Rocker Neil Young turns tech boss with Pono music player

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Wednesday, 3 October 2012 - Matt Packer

Renowned musician leading venture to strum up new standard for digital music, writes Matt Packer

Neil Young

On Monday, we reported in our Media Eye news roundup that Will.i.am and Simon Cowell are teaming up to launch a new talent show for finding the next technology mogul. But coming as they do from the music world, the pair seem to have missed one right under their noses: folk ‘n’ roll maestro Neil Young.

Media interest has swirled around the singer-songwriter this week thanks to details in his new memoir Waging Heavy Peace indicating that he is poised to launch his Pono music player – a labour of love designed in partnership with boffins from sonic science labs Dolby and Meridian. The experienced tech heads have helped Young to realise his dream of a digital-audio device that delivers sound quality as good as anything you’ll hear in a recording studio. When it goes on sale early next year, the player could end up setting new standards and consumer expectations for digital music, as it functions on a groundbreaking quality threshold.

“What this does is play back master files,” explained Young on an edition of the Late Show With David Letterman. “This plays back the best sound that anybody can get – this is what [musicians] do in the studio, at the highest resolution.”

Young said that he and his team had already begun work on transferring classic Bob Dylan albums to the Pono format, which will enable fans to hear them not as they have been compressed to fit the thin data constraints of CDs or MP3s, but as they were originally produced and mastered. “Now we can preserve all the original work of all the great artists through the years,” the singer added, “from Louis Armstrong and Cab Calloway all the way up to Bruce Springsteen, Bob Dylan and Jay-Z. You get as close as digital can get to analogue.”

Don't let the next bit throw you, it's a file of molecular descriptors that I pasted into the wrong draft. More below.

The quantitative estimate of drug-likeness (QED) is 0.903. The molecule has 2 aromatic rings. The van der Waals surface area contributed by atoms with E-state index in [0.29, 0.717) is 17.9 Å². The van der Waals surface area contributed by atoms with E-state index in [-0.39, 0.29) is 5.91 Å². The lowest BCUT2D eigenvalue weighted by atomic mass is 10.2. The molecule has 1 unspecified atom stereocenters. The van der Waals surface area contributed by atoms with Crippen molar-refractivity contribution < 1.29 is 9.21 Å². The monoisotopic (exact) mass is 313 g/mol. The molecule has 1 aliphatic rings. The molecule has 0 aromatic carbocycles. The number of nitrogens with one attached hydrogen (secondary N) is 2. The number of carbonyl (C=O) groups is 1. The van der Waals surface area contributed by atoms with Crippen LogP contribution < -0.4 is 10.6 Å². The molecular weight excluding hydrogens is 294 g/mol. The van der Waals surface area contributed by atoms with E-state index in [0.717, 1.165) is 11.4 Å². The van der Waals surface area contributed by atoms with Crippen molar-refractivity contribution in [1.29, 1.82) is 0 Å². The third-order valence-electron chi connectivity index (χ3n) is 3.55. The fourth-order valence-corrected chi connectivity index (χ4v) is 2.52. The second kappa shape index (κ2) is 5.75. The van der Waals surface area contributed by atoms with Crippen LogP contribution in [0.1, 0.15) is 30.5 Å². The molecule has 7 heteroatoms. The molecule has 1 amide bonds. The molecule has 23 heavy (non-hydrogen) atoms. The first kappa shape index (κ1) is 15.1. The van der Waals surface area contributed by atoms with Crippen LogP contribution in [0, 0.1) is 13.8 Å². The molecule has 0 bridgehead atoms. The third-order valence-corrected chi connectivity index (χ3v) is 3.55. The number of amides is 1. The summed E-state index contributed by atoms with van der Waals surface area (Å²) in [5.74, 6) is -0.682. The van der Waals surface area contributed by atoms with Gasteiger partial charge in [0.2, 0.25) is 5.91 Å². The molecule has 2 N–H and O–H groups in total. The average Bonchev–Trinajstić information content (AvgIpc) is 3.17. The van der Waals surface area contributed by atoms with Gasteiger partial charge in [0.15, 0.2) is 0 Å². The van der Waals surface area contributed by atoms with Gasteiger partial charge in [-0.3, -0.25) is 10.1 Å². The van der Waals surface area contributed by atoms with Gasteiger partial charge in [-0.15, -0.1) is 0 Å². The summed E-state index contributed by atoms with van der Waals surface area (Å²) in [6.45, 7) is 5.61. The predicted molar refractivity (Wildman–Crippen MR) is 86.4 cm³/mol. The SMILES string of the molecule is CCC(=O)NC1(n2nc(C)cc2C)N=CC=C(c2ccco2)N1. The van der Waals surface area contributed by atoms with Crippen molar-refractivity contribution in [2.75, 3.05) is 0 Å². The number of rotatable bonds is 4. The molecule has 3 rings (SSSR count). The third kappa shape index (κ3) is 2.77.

While standard CD and MP3 resolution is around 44.1khz, Pono works at 192khz, with 24-bit sound. The Pono team is already making overtures to Big Three record labels Warner Music Group, Universal Music Group and Sony to make swathes of their catalogues Pono compatible. In his memoir, Young recounts how he was compelled to start the project after raising the issue of poor audio quality in iTunes with late Apple CEO Steve Jobs.

Could Young keep high-quality digital music Rockin’ In The Free World?

Image of Neil Young courtesy of bukley / Shutterstock.com

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